Somehow it has become a bad word. Lifestyle business. It carries a negative connotation, scorned by the startup realm. Looked down upon by entrepreneurs who have failed to achieve some idealistic recurring income with the minimal effort. They were promised a 4-hour work week. Instead they toil away endlessly with no direction.
Usually I would say "screw what other people say or think." This is different though. It's a problem with industry perception. People who want the lifestyle business... uh, lifestyle, they struggle to brand themselves as a community without being sneered at by someone whose opinion does matter. Potential clients hear that a contractor runs a lifestyle business and assume he's lazy, or that he'll be distracted because he works with his laptop at the beach. Potential customers see that a SaaS tool is run by a lifestyler and jump straight to, "what if he's hit by a bus?" syndrome. (Because we know tools created by startups and tech giants are so reliable.)
The Search Engine Optimization industry ran into this a few years ago. There were many, many people out there abusing the system at every turn, so much so that SEO became a disdainful term. When someone heard SEO they thought of a person gaming the system, spamming links, stuffing keywords, and making the Internet a terrible place. Meanwhile thousands of honest people were attempting to do legitimate work amidst the chaos. They suffered an identity problem. It's tough to get SEO clients when everyone has this misconception about what you do. (Or worse, the client came to you expecting you to do the shady things they associated with SEO.)
Lifestylers are in the same boat. A misconstrued identity. I'm not a startup focusing on exponential growth with a large IPO or acquisition looming on the horizon. Am I just a small business? I guess so, but that's not very descriptive in the end. The U.S. Small Business Association actually has standard requirements to be considered a small business. Depending on the industry a "small business" might have as many as 1500 employees. This makes most startups small businesses too. It's a useless terminology in this instance.
Small business doesn't wholly describe the purpose and meaning behind what I do. That's why lifestyle was coined. The business is there to support a certain lifestyle, one not comprised of 18 hour work days. Sprints that never end. Sleeping under my desk, working for no pay with the hope of scoring a huge payout at some mystical future IPO or aquihire.
Alright, maybe I'm throwing a little shade at the startup life, but that's because the lifestyle movement is anti startup. It's about enjoying life and working to support that life without the work becoming the life. It's not to say that ALL startups operate this way. But it's the going perception. If it's wrong, well, I can only fight one perception problem at a time.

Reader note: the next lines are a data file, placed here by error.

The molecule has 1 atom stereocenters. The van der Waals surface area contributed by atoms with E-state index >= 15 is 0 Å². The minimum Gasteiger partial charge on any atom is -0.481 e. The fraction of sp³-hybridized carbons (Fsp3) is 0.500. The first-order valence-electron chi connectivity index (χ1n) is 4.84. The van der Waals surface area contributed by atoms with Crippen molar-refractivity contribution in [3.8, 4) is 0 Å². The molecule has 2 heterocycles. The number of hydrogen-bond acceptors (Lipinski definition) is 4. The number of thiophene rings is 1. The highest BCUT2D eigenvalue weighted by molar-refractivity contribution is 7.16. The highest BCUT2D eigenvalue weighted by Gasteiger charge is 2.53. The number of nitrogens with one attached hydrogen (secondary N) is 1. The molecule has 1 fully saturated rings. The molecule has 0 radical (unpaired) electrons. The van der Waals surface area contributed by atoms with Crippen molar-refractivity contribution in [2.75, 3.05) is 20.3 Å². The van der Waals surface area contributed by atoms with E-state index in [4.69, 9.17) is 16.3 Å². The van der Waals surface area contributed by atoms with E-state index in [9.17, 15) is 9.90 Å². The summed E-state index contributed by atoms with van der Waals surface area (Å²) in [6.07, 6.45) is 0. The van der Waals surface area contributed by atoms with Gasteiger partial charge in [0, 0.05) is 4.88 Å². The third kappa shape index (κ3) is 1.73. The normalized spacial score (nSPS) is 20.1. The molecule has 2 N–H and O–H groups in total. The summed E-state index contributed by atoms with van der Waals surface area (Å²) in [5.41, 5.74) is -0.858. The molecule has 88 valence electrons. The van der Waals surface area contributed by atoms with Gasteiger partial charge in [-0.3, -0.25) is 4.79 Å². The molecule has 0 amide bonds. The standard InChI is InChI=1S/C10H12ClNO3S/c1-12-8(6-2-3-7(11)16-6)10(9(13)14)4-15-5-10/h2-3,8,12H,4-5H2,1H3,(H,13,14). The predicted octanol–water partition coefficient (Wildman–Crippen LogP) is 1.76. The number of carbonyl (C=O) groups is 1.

The lifestyle business is about not just enjoying life, but also enjoying the work you do. If something ceases to be what you want you have the capacity to change that.
It isn't about being lazy. Or about working as little as possible at the detriment of your business. We aren't scamming anyone. Most of us aren't sipping Corona at the beach (that's a thing, right?) while watching our automated systems generate cash by the bucket load. We work every week. But we work smart. We like what we do, and we're good at it. We sometimes make good money, and sometimes we vacation. But that doesn't mean we don't work hard and do a good job.
Programmers have embraced the word "hacker", and to some degree it has wormed its way back into the pop culture lexicon. Life hacks are everywhere. But tell a client or a random person on the street that you're a hacker and their mind goes to stolen celebrity photos or Matthew Broderick.
SEOs have largely moved on. They are now online marketers or content marketers. They are doing the same legitimate SEO tasks they were doing 5-10 years ago, just under a different moniker with a cleaner perception.
And it's time we move on from the lifestyle to something that describes us without the negative connotation. A moniker we can unite under as a community. That we can describe ourselves with and not instantly lose a potential customer.
I've seen dozens of discussions about the failure of lifestyle, and inevitably they end with someone saying they should coin a new term. So I sat down and brainstormed about it.
Many people have tried solopreneur and bootstrapped. These work for a few people, but we are not all solo operations. Bootstrap hints at a lack of funding - which is almost invariably true, but it shifts the defining focus of the business too much in the direction of money. MicroISV was popular in some circles briefly, but it's a misnomer and worse, it is too technical sounding to catch on.
What about some new portmanteaus? Lifepreneur. Eww. Lifestrapper. Lifestake. Lovestyle. No, no, no.
Well, we are somewhat anti startup. And they are all about rapid growth. Maybe slow growth businesses? Not bad, but slow brings its own negative vibe. Steady. Stalwart. Rock solid. Linear or saw tooth describe the growth pattern compared to the startup's ideal hockey stick. Not bad, but not quite good enough.
I love the idea of a values business. It shows that our values are the mission and the business dealings are the means of living and propagating those values. We think about the why behind every what. That's a great fit for me, and oh so close. But if we are a values business are we implying startups and other business types are not? Hm.
That brings me to this: startups are about rapid growth toward some exit strategy. They are focused on their destination. We are focused on the journey itself. We are profitable, living off those profits, and happy to not sell or IPO.
We are journey businesses. And proud of it.